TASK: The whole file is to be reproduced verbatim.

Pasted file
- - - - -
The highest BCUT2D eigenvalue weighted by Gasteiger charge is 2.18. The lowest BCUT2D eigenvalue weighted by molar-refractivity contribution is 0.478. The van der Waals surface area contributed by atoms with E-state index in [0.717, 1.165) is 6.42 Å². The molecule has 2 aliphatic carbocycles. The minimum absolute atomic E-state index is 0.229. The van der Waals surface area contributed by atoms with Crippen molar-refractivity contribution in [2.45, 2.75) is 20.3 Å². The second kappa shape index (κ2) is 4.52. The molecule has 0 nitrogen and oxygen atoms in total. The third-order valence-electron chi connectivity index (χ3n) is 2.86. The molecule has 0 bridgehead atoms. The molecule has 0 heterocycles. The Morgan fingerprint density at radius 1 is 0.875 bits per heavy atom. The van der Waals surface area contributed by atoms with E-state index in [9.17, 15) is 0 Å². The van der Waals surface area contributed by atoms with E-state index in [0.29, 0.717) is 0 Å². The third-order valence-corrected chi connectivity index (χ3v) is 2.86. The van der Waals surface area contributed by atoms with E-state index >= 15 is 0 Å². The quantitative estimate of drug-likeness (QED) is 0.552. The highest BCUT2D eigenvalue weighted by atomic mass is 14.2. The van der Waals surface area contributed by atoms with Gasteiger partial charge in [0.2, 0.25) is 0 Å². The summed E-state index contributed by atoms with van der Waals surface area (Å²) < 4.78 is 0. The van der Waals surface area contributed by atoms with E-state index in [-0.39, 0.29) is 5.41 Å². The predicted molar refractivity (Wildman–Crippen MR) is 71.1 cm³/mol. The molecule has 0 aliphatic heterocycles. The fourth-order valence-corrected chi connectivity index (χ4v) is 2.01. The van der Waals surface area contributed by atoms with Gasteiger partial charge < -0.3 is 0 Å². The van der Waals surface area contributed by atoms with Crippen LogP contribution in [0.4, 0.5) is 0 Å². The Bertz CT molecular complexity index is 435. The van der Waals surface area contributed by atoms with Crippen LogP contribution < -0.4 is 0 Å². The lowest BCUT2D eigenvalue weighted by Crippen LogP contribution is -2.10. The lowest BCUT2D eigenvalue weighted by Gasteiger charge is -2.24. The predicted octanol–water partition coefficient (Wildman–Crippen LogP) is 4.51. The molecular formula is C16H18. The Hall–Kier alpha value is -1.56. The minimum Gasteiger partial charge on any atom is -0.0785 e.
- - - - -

The highest BCUT2D eigenvalue weighted by Gasteiger charge is 2.18. The lowest BCUT2D eigenvalue weighted by molar-refractivity contribution is 0.478. The van der Waals surface area contributed by atoms with E-state index in [0.717, 1.165) is 6.42 Å². The molecule has 2 aliphatic carbocycles. The minimum absolute atomic E-state index is 0.229. The van der Waals surface area contributed by atoms with Crippen molar-refractivity contribution in [2.45, 2.75) is 20.3 Å². The second kappa shape index (κ2) is 4.52. The molecule has 0 nitrogen and oxygen atoms in total. The third-order valence-electron chi connectivity index (χ3n) is 2.86. The molecule has 0 bridgehead atoms. The molecule has 0 heterocycles. The Morgan fingerprint density at radius 1 is 0.875 bits per heavy atom. The van der Waals surface area contributed by atoms with E-state index in [9.17, 15) is 0 Å². The van der Waals surface area contributed by atoms with E-state index in [0.29, 0.717) is 0 Å². The third-order valence-corrected chi connectivity index (χ3v) is 2.86. The van der Waals surface area contributed by atoms with E-state index >= 15 is 0 Å². The quantitative estimate of drug-likeness (QED) is 0.552. The highest BCUT2D eigenvalue weighted by atomic mass is 14.2. The van der Waals surface area contributed by atoms with Gasteiger partial charge in [0.2, 0.25) is 0 Å². The summed E-state index contributed by atoms with van der Waals surface area (Å²) < 4.78 is 0. The van der Waals surface area contributed by atoms with E-state index in [-0.39, 0.29) is 5.41 Å². The predicted molar refractivity (Wildman–Crippen MR) is 71.1 cm³/mol. The molecule has 0 aliphatic heterocycles. The fourth-order valence-corrected chi connectivity index (χ4v) is 2.01. The van der Waals surface area contributed by atoms with Gasteiger partial charge < -0.3 is 0 Å². The van der Waals surface area contributed by atoms with Crippen LogP contribution in [0.4, 0.5) is 0 Å². The Bertz CT molecular complexity index is 435. The van der Waals surface area contributed by atoms with Crippen LogP contribution < -0.4 is 0 Å². The lowest BCUT2D eigenvalue weighted by Crippen LogP contribution is -2.10. The lowest BCUT2D eigenvalue weighted by Gasteiger charge is -2.24. The predicted octanol–water partition coefficient (Wildman–Crippen LogP) is 4.51. The molecular formula is C16H18. The Hall–Kier alpha value is -1.56. The minimum Gasteiger partial charge on any atom is -0.0785 e.